No smoking.

No sex.

No eating.

No drinking anything.

The extra devout don’t even swallow their saliva.

During the month of Ramadan, the entire Kingdom of Saudi Arabia fasts from sunup to sundown. The season is observed around the world in Muslim communities, but nowhere does it affect life so drastically, at least not on this kind of scale.

Most businesses open between 8:00am and 1:00pm, close, and then reopen from 9:00pm and 1:00pm. Some can’t even be bothered with those morning hours. I teach shorter classes and work fewer office hours. Students study less.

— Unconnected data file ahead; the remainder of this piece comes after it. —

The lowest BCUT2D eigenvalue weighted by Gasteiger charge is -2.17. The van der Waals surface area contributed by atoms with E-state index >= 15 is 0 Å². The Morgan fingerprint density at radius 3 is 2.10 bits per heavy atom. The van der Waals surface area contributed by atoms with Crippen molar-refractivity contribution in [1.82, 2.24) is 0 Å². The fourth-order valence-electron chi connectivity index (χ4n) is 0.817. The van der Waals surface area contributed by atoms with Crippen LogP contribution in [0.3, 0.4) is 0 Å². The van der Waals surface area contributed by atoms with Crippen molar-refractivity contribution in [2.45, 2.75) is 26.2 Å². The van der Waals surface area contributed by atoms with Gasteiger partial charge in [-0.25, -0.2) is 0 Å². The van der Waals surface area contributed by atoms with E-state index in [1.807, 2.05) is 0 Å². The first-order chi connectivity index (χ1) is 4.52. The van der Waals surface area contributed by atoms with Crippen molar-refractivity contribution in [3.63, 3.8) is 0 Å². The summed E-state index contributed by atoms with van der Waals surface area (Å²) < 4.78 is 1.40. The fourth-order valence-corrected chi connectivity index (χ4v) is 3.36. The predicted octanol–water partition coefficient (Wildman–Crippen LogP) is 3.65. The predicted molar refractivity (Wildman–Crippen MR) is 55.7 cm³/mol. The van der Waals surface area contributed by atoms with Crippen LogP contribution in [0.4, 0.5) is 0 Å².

At night, the festivities will begin. They’ll cook meals they otherwise wouldn’t. They’ll stay up enjoying each other’s company. My students will play video games all night or just catch up on eating and drinking. By the time the sun comes up, they’ll ready to sleep.

But of course my students won’t. My students will have to come to class. And they’re not going to sleep in my class.

I considered trying to fast along with them, as a Christian. Three hours into it, though, I realized it’s similar to my experience with the call to prayer. Besides, just living here, trying to live my normal life with this, promises to be an experience all its own anyway.